Subcellular structure and behaviour in fungal hyphae

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Abstract

This work briefly surveys the diversity of selected subcellular characteristics in hyphal tip cells of the fungal kingdom (Mycota). Hyphae are filamentous cells that grow by tip extension. It is a highly polarised mechanism that requires a robust secretory system for the delivery of materials (e.g. membrane, proteins, cell wall materials) to sites of cell growth. These events result it the self-assembly of a Spitzenkörper (Spk), found most often in the Basidiomycota, Ascomycota, and Blastocladiomycota, or an apical vesicle crescent (AVC), present in the most Mucoromycota and Zoopagomycota. The Spk is a complex apical body composed of secretory vesicles, cytoskeletal elements, and signaling proteins. The AVC appears less complex, though little is known of its composition other than secretory vesicles. Both bodies influence hyphal growth and morphogenesis. Other factors such as cytoskeletal functions, endocytosis, cytoplasmic flow, and turgor pressure are also important in sustaining hyphal growth. Clarifying subcellular structures, functions, and behaviours through bioimagining analysis are providing a better understanding of the cell biology and phylogenetic relationships of fungi. Lay Description: Fungi are most familiar to the public as yeast, molds, and mushrooms. They are eukaryotic organisms that inhabit diverse ecological niches around the world and are critical to the health of ecosystems performing roles in decomposition of organic matter and nutrient recycling (Heath, 1990). Fungi are heterotrophs, unlike plants, and comprise the most successful and diverse phyla of eukaryotic microbes, interacting with all other forms of life in associations that range from beneficial (e.g., mycorrhizae) to antagonistic (e.g., pathogens). Some fungi can be parasitic or pathogenic on plants (e.g., Cryphonectria parasitica, Magnaporthe grisea), insects (e.g., Beauveria bassiana, Cordyceps sp.), invertebrates (e.g., Drechslerella anchonia), vertebrates (e.g., Coccidioides immitis, Candia albicans) and other fungi (e.g., Trichoderma viride, Ampelomyces quisqualis). The majority of fungi, however, are saprophytes, obtaining nutrition through the brake down of non-living organic matter.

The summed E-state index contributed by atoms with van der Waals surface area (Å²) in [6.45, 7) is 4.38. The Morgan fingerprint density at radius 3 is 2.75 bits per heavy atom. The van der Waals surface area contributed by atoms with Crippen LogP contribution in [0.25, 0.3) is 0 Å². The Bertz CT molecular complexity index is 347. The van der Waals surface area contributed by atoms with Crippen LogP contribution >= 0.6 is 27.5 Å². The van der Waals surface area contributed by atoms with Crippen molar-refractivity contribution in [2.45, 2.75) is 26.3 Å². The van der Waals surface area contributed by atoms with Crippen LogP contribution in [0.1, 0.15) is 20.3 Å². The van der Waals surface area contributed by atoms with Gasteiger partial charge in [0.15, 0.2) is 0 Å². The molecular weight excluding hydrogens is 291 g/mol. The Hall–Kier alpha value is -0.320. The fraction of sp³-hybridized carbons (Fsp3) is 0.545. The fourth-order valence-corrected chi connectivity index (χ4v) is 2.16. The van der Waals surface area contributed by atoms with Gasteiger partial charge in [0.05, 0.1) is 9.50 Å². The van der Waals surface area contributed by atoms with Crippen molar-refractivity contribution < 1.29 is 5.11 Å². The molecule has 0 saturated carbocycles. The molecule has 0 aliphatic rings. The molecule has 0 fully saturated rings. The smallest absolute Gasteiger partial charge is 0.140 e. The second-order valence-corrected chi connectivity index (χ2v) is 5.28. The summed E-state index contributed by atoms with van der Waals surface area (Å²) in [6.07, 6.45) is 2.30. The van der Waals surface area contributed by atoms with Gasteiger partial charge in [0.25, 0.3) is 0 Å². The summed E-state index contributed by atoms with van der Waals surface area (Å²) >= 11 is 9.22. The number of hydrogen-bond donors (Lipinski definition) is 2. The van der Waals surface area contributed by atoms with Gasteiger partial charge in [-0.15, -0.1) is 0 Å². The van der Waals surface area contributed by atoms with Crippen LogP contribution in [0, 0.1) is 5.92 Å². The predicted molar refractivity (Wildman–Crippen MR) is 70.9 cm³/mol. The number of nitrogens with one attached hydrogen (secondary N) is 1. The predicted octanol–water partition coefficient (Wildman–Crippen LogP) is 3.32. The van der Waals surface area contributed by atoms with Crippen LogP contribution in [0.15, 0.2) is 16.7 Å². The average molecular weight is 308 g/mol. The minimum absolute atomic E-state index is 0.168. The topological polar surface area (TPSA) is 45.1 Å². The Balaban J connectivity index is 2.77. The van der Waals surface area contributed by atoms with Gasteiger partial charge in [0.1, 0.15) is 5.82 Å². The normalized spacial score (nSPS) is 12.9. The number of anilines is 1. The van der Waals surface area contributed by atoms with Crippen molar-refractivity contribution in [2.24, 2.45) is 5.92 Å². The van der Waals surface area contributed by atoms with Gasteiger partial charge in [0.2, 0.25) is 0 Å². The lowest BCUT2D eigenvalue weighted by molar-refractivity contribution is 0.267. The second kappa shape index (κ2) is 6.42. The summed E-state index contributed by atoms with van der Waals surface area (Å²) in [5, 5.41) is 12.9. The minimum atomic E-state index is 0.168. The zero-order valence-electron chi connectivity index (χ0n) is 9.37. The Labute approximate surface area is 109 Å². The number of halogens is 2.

Original languageEnglish (US)
Pages (from-to)75-85
Number of pages11
JournalJournal of Microscopy
Volume280
Issue number2
DOIs
StatePublished - Nov 1 2020

Keywords

  • Fungal hyphal growth
  • bioimaging
  • fungal phylogeny

ASJC Scopus subject areas

  • Pathology and Forensic Medicine
  • Histology

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